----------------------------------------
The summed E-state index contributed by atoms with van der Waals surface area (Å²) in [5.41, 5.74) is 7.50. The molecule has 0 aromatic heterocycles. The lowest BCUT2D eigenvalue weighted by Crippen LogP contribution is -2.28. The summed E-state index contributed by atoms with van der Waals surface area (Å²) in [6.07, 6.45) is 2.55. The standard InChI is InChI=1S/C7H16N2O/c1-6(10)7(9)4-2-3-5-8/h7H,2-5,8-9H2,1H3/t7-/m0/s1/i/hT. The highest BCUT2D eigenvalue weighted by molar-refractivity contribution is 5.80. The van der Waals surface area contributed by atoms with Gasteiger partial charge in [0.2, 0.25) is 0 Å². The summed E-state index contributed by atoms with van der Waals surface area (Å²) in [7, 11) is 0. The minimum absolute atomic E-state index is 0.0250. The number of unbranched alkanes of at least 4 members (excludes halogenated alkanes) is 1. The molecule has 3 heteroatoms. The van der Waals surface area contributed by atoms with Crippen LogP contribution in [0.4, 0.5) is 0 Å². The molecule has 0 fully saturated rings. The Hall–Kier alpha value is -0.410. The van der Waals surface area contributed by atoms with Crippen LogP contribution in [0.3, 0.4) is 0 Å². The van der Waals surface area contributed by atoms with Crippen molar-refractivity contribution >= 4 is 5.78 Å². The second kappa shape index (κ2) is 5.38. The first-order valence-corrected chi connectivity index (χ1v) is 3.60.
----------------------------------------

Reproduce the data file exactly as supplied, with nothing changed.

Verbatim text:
The summed E-state index contributed by atoms with van der Waals surface area (Å²) in [5.41, 5.74) is 7.50. The molecule has 0 aromatic heterocycles. The lowest BCUT2D eigenvalue weighted by Crippen LogP contribution is -2.28. The summed E-state index contributed by atoms with van der Waals surface area (Å²) in [6.07, 6.45) is 2.55. The standard InChI is InChI=1S/C7H16N2O/c1-6(10)7(9)4-2-3-5-8/h7H,2-5,8-9H2,1H3/t7-/m0/s1/i/hT. The highest BCUT2D eigenvalue weighted by molar-refractivity contribution is 5.80. The van der Waals surface area contributed by atoms with Gasteiger partial charge in [0.2, 0.25) is 0 Å². The summed E-state index contributed by atoms with van der Waals surface area (Å²) in [7, 11) is 0. The minimum absolute atomic E-state index is 0.0250. The number of unbranched alkanes of at least 4 members (excludes halogenated alkanes) is 1. The molecule has 3 heteroatoms. The van der Waals surface area contributed by atoms with Crippen LogP contribution in [0.4, 0.5) is 0 Å². The molecule has 0 fully saturated rings. The Hall–Kier alpha value is -0.410. The van der Waals surface area contributed by atoms with Crippen LogP contribution in [0.3, 0.4) is 0 Å². The van der Waals surface area contributed by atoms with Crippen molar-refractivity contribution >= 4 is 5.78 Å². The second kappa shape index (κ2) is 5.38. The first-order valence-corrected chi connectivity index (χ1v) is 3.60.